Finney’s time travelers oppose the deadening, conformist Present that flattens and stifles the grace and beauty of the Past. Like Miles, they are disaffected and vulnerable, finding themselves at the nexus between Past and Present. The seams momentarily buckle and tear. The boundary between “here and then wavers” (“The Love Letter” 219). A persistent memory, the stimulus of a photograph or letter, an emotional longing are enough to trigger the Past-ness that has never entirely vanished. “Every man remembers the thing that struck him like the thunderbolt of an instant,” writes G.K. Chesterton, “though it had stood there waiting for him as the memorial of an aeon."
In his story collections The Third Level and I Love Galesburg in the Springtime, and his novels Time and Again and its sequel, From Time to Time, Finney has found ways to take his characters (and us) back in time. On the one hand, there are simple talismanic props—a letter, an old rolltop desk, and a stamp from1869 that enables two lovers to communicate across time; and a “Woodrow Wilson” dime that serves as a passport to an alternate world and an alternate time. On the other hand, there are all manner of Time Machines, as it were, that effect the transition: The train from the platform of Grand Central’s Third Level steams toward 1894; the Wright Brothers aeroplane in “Quit Zoomin’ Those Hands in the Air” takes an inventor back to the Civil War with an offer to help General Grant with aerial surveillance (the offer is refused); and a restored Jordan Playboy automobile in “Second Chance” drives its happy occupant backward from 1950 to 1923.
The Past itself becomes a character that is reluctant to yield to the incursions of the Present. In the title story in I Love Galesburg in the Springtime, another favorite, the entire Illinois town’s past history conducts guerilla raids on present-day changes. Turn-of-the-century streetcars clang through the modern-day streets and ancient fire trucks leap to the alarm bell to rescue an old house from destruction. "'It's resisting us," says a local citizen, "for the past isn't so easily destroyed.”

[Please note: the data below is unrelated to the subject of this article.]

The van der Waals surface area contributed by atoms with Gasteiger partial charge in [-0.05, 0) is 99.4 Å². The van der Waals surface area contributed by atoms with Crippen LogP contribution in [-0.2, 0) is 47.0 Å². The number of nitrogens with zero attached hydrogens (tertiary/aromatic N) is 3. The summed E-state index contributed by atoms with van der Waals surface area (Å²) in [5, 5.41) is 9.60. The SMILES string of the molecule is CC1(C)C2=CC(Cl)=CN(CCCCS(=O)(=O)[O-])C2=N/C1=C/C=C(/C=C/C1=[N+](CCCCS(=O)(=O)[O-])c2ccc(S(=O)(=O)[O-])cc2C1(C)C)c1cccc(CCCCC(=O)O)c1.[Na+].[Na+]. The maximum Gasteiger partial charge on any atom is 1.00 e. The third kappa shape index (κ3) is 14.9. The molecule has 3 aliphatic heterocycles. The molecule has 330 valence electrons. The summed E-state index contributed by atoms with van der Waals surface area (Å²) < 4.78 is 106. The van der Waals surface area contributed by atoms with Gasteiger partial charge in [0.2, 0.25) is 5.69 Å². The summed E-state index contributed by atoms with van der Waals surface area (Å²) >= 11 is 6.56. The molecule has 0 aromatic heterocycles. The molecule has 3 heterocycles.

For the first time in man's history man is desperate to escape the present. Yes, there is a craving in the world like a thirst, a terrible mass pressure that you can almost feel, of millions of minds struggling against the barriers of time. I am utterly convinced that this terrible mass pressure of millions of minds is already, slight but definitely, affecting time itself.The ease and availability of new time travel technologies are hemorrhaging the future. Disaffected people escape to the Past—and do not return. “’Man is disturbing the clock of time, and I am afraid it will break. When it does, I leave it to your imagination the last few hours of madness that will be left to us; all the countless moments that now make up our lives suddenly ripped apart and chaotically tangled in time.”
Although Finney’s stories never appeared on Rod Serling’s Twilight Zone, Stephen King has famously declared that Finney, perhaps more than anyone, truly forged the modern fantasy vein popularized in that series: "I urge you to find a copy of Finney's The Third Level," wrote King, "which will show you what The Twilight Zone could have been."
|Drawing of Jack Finney by John C. Tibbetts|
That's all right. I'm content. Jack Finney's work, I am convinced, is for all our times, not just for this one. That's his secret: He tests the flux of time and tide against the ticking of our own pulses.